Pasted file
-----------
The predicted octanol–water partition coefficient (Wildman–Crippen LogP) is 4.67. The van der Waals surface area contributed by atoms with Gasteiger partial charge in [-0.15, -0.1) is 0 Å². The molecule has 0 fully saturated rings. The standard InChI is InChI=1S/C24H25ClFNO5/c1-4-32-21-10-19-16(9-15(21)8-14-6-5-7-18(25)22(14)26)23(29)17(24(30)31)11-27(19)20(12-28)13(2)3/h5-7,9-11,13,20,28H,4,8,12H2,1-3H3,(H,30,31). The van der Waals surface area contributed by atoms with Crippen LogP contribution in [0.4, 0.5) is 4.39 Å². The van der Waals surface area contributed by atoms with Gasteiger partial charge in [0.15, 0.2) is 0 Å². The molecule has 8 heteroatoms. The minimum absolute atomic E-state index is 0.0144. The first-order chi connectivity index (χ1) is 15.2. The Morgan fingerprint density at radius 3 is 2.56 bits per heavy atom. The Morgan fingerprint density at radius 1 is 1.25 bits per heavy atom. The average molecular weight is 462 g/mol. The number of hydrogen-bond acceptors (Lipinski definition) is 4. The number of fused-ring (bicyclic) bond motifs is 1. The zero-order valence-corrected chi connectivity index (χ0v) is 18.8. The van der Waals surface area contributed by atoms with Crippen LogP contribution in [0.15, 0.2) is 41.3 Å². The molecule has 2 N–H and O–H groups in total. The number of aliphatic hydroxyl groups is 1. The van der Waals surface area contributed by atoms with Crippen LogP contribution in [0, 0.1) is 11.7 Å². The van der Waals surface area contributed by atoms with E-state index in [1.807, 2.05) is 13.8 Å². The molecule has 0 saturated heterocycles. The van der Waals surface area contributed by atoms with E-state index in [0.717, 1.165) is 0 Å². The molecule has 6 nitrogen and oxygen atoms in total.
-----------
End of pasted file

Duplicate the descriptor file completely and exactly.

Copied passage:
The predicted octanol–water partition coefficient (Wildman–Crippen LogP) is 4.67. The van der Waals surface area contributed by atoms with Gasteiger partial charge in [-0.15, -0.1) is 0 Å². The molecule has 0 fully saturated rings. The standard InChI is InChI=1S/C24H25ClFNO5/c1-4-32-21-10-19-16(9-15(21)8-14-6-5-7-18(25)22(14)26)23(29)17(24(30)31)11-27(19)20(12-28)13(2)3/h5-7,9-11,13,20,28H,4,8,12H2,1-3H3,(H,30,31). The van der Waals surface area contributed by atoms with Crippen LogP contribution in [0.4, 0.5) is 4.39 Å². The van der Waals surface area contributed by atoms with Gasteiger partial charge in [0.15, 0.2) is 0 Å². The molecule has 8 heteroatoms. The minimum absolute atomic E-state index is 0.0144. The first-order chi connectivity index (χ1) is 15.2. The Morgan fingerprint density at radius 3 is 2.56 bits per heavy atom. The Morgan fingerprint density at radius 1 is 1.25 bits per heavy atom. The average molecular weight is 462 g/mol. The number of hydrogen-bond acceptors (Lipinski definition) is 4. The number of fused-ring (bicyclic) bond motifs is 1. The zero-order valence-corrected chi connectivity index (χ0v) is 18.8. The van der Waals surface area contributed by atoms with Crippen LogP contribution in [0.15, 0.2) is 41.3 Å². The molecule has 2 N–H and O–H groups in total. The number of aliphatic hydroxyl groups is 1. The van der Waals surface area contributed by atoms with Crippen LogP contribution in [0, 0.1) is 11.7 Å². The van der Waals surface area contributed by atoms with E-state index in [1.807, 2.05) is 13.8 Å². The molecule has 0 saturated heterocycles. The van der Waals surface area contributed by atoms with E-state index in [0.717, 1.165) is 0 Å². The molecule has 6 nitrogen and oxygen atoms in total.